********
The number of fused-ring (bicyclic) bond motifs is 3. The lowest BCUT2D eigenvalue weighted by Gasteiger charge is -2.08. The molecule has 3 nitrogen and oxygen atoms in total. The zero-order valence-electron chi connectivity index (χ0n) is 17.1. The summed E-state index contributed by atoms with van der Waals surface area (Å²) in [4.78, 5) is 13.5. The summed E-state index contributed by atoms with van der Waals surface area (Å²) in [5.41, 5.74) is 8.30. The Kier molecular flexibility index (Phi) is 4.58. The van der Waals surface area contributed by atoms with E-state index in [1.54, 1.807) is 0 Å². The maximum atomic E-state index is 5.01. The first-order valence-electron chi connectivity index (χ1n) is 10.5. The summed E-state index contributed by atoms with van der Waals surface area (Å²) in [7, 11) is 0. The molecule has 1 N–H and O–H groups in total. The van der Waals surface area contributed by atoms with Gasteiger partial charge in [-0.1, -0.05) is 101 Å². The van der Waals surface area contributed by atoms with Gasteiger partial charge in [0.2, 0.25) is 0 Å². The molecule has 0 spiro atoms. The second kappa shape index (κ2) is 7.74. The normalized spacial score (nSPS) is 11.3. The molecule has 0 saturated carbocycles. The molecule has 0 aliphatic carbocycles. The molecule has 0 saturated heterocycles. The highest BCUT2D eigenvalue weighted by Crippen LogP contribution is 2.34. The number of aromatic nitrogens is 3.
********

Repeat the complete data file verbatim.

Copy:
The number of fused-ring (bicyclic) bond motifs is 3. The lowest BCUT2D eigenvalue weighted by Gasteiger charge is -2.08. The molecule has 3 nitrogen and oxygen atoms in total. The zero-order valence-electron chi connectivity index (χ0n) is 17.1. The summed E-state index contributed by atoms with van der Waals surface area (Å²) in [4.78, 5) is 13.5. The summed E-state index contributed by atoms with van der Waals surface area (Å²) in [5.41, 5.74) is 8.30. The Kier molecular flexibility index (Phi) is 4.58. The van der Waals surface area contributed by atoms with E-state index in [1.54, 1.807) is 0 Å². The maximum atomic E-state index is 5.01. The first-order valence-electron chi connectivity index (χ1n) is 10.5. The summed E-state index contributed by atoms with van der Waals surface area (Å²) in [7, 11) is 0. The molecule has 1 N–H and O–H groups in total. The van der Waals surface area contributed by atoms with Gasteiger partial charge in [-0.1, -0.05) is 101 Å². The van der Waals surface area contributed by atoms with Gasteiger partial charge in [0.2, 0.25) is 0 Å². The molecule has 0 spiro atoms. The second kappa shape index (κ2) is 7.74. The normalized spacial score (nSPS) is 11.3. The molecule has 0 saturated carbocycles. The molecule has 0 aliphatic carbocycles. The molecule has 0 saturated heterocycles. The highest BCUT2D eigenvalue weighted by Crippen LogP contribution is 2.34. The number of aromatic nitrogens is 3.